QuiosqueSaoRoqueSome quiosques – called “quiosques de refresco” – even specialize in traditional beverages like the rarer mazagran, an iced coffee mixed with rum. Though quiosques are usually classic in design and menu, there are a few outliers, including the Bananacafe quiosque in Belem that is located in a refurbished yellow tram; and the bright red Soundwich cafe in Cais do Sodre that serves gourmet sandwiches (below) with an eclectic soundtrack. Other updated quiosques are found in the parkway of the main thoroughfare Aveneida Liberdade.
SoundwichQuiosque
Quiosques are also usually located in Lisbon parks with views called miradouros (literally “golden views”), which adds another wonderful element of relaxation to the quiosque experience. Enjoy your bica (strong Portuguese coffee) with a view. One of our favorite miradouro quiosques is in the Miradouro de São Pedro de Alcântara where you can get a good cappuccino and a cheese, prosciutto and arugula sandwich on French bread along with your view of the city below (see below). Though quiosques have been an integral part of the city forever, they have been experiencing a major revival in the past 5 or so years. We can definitely see why Lisboetas are flocking back to the quiosques. We have found that there is nothing more relaxing than sitting back with a coffee and watching the world go by.
QuiosqueAlcantara
MiradouroAlcantara

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Fabrico Próprio, a field guide to the world of Portuguese pastries

FabricoProprio We are back in Portugal for the third time and there are still so many pastries to try! An invaluable resource for my pastry post doc has been the book Fabrico Próprio (which means “made in house,” a label you will see on many bakeries), which I purchased in Lisbon in 2012. The book, by Rita João, Pedro Ferreira and Frederico Duarte presents a social history of semi-industrial baking in Portugal, and also serves as a field guide, identifying 92 emblematic pastries and many iconic cafes through lovely pictures and Portuguese/English bilingual text. The book was clearly a labor of love, and the authors were quite thorough in their documentation of pastelarias throughout Portugal (but especially in Lisbon). We love using this book’s detailed photos and drawings as a guide to the sweet offerings in Lisbon, since the Portuguese pastry experience can sometimes be overwhelming. You can learn more on the book’s comprehensive website. We highly recommend this book! Fabrico Próprio is available on the book’s site for 35 euros – and with free international shipping!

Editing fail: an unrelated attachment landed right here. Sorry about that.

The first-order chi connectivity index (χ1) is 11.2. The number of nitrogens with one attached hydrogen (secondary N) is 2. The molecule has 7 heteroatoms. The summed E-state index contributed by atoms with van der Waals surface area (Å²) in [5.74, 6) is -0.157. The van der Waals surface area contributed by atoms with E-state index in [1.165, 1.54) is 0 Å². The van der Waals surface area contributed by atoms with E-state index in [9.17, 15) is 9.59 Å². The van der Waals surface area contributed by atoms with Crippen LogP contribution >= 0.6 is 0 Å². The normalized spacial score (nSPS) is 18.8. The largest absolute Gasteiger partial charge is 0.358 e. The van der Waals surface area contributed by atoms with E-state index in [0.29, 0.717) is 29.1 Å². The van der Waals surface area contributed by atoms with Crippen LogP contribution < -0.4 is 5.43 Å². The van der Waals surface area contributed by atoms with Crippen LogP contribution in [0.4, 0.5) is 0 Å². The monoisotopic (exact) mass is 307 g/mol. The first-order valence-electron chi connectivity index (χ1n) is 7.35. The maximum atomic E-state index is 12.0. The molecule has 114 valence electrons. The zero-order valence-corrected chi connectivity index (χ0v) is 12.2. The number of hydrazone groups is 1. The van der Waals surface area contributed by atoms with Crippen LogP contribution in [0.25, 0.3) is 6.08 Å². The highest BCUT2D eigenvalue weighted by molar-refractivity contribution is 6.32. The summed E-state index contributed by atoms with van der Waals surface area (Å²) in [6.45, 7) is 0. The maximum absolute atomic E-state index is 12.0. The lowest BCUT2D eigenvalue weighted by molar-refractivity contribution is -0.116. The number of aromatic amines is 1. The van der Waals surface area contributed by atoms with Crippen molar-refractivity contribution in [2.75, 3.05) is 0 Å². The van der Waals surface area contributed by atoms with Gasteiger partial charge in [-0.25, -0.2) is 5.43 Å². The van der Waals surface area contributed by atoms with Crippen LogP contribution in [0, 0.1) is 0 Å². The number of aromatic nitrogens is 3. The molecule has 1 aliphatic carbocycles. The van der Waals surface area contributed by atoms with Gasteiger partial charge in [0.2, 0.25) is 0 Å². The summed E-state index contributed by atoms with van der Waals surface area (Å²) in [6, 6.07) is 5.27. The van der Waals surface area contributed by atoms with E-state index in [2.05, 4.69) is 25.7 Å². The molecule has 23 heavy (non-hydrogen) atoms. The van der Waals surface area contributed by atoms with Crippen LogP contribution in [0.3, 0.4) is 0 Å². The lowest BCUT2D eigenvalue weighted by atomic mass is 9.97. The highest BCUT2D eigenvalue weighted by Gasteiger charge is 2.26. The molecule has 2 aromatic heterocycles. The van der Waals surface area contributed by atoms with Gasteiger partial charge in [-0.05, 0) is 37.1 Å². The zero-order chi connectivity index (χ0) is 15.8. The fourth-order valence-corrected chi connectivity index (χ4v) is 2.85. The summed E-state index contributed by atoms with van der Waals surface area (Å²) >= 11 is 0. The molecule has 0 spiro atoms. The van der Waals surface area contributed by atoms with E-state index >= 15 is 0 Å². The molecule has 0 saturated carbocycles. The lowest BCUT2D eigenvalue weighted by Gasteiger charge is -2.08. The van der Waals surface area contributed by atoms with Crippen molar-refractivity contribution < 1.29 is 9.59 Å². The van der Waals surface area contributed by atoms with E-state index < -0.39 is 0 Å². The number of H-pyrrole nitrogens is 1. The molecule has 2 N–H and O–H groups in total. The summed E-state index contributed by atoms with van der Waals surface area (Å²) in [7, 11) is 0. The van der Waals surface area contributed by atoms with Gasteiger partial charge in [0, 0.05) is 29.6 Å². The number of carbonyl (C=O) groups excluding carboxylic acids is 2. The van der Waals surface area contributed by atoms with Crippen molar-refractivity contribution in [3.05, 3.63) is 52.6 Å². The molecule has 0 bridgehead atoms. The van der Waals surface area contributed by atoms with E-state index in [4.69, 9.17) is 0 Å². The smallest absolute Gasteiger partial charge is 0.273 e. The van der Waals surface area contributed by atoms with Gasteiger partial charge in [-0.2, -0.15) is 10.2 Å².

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Lisbon Gastronomic Tour 2k15

Chique Pasteis

Back to the land of Pasteis de Nata

portugalWe are excited to be back in Lisbon, Portugal, one of our favorite culinary locations! One of our ETW team members has been in Lisbon for a week and has already indulged in the chouriço, cheese, olives, and our favorite: the pastel de nata (Portuguese egg tart), among other delights. However, now the second member of the ETW team is here – so the gastronomic adventures can really begin. Most importantly, how do our ratings for the best pasteis de nata in Lisbon hold up in 2015?

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Portuguese Pastry Post-Doc for the World Cup: Queijadas from Sintra

Portugal received a trouncing today by Germany in the World Cup, so if you are a Portugal fan, why not drown your sorrows in some delicious Portuguese pastry? One of the most emblematic pastries in Portugal is the Queijada / Queijadinha (simply, “little Queijada”), which is a sweet, baked cheese and egg tart from picturesque Sintra. It is actually kind of hard to describe since “cheesecake” in the USA conjures up memories of cool, creamy New York-style slices. Instead, the filling of a queijada is more solid and granular – not “cheesy” at all! But don’t let that dissuade you – they are delicious and unique in their own right. For the real deal, the best place to get queijadas in Sintra is the Piriquita Cafe/Bakery (Rua das Padarias, 1 – Sintra), a store that has been turning out the delicacies for over a century. If you are not in the vicinity of Lisbon, Honest Cooking and The Age have recipes to make your own sweet treats to smooth over any world cup moodiness.

Queijada

Queijadas at Piriquita by Sandra Rosa